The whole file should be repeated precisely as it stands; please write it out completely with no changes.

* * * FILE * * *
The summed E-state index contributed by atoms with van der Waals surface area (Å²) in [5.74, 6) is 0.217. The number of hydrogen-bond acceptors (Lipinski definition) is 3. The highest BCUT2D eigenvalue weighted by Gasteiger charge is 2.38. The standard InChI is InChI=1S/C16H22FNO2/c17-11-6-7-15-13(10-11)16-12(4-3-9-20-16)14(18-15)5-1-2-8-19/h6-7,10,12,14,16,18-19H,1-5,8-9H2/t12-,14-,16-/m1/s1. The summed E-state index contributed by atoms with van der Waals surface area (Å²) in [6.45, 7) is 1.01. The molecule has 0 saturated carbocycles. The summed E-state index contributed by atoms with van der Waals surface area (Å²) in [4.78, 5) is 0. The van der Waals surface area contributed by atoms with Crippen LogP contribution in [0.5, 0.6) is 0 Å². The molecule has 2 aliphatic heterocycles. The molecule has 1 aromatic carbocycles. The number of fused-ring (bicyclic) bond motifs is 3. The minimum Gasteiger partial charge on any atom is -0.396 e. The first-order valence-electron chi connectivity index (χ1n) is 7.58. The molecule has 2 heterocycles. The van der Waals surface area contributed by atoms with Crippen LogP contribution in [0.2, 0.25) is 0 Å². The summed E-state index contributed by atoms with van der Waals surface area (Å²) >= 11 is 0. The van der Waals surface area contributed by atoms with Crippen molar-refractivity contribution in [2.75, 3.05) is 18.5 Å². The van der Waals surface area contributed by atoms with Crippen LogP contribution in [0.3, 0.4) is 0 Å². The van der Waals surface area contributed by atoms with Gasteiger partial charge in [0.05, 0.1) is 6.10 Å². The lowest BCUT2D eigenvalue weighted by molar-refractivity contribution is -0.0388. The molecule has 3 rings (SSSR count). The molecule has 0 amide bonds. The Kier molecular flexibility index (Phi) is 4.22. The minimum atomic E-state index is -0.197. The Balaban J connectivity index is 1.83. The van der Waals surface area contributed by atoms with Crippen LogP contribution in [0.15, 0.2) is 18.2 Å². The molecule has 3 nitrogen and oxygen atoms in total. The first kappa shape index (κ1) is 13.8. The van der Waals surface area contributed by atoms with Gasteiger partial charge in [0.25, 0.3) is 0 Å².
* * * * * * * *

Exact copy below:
The summed E-state index contributed by atoms with van der Waals surface area (Å²) in [5.74, 6) is 0.217. The number of hydrogen-bond acceptors (Lipinski definition) is 3. The highest BCUT2D eigenvalue weighted by Gasteiger charge is 2.38. The standard InChI is InChI=1S/C16H22FNO2/c17-11-6-7-15-13(10-11)16-12(4-3-9-20-16)14(18-15)5-1-2-8-19/h6-7,10,12,14,16,18-19H,1-5,8-9H2/t12-,14-,16-/m1/s1. The summed E-state index contributed by atoms with van der Waals surface area (Å²) in [6.45, 7) is 1.01. The molecule has 0 saturated carbocycles. The summed E-state index contributed by atoms with van der Waals surface area (Å²) in [4.78, 5) is 0. The van der Waals surface area contributed by atoms with Crippen LogP contribution in [0.5, 0.6) is 0 Å². The molecule has 2 aliphatic heterocycles. The molecule has 1 aromatic carbocycles. The number of fused-ring (bicyclic) bond motifs is 3. The minimum Gasteiger partial charge on any atom is -0.396 e. The first-order valence-electron chi connectivity index (χ1n) is 7.58. The molecule has 2 heterocycles. The van der Waals surface area contributed by atoms with Crippen LogP contribution in [0.2, 0.25) is 0 Å². The summed E-state index contributed by atoms with van der Waals surface area (Å²) >= 11 is 0. The van der Waals surface area contributed by atoms with Crippen molar-refractivity contribution in [2.75, 3.05) is 18.5 Å². The van der Waals surface area contributed by atoms with Crippen LogP contribution in [0.3, 0.4) is 0 Å². The van der Waals surface area contributed by atoms with Gasteiger partial charge in [0.05, 0.1) is 6.10 Å². The lowest BCUT2D eigenvalue weighted by molar-refractivity contribution is -0.0388. The molecule has 3 rings (SSSR count). The molecule has 0 amide bonds. The Kier molecular flexibility index (Phi) is 4.22. The minimum atomic E-state index is -0.197. The Balaban J connectivity index is 1.83. The van der Waals surface area contributed by atoms with Crippen LogP contribution in [0.15, 0.2) is 18.2 Å². The molecule has 3 nitrogen and oxygen atoms in total. The first kappa shape index (κ1) is 13.8. The van der Waals surface area contributed by atoms with Gasteiger partial charge in [0.25, 0.3) is 0 Å².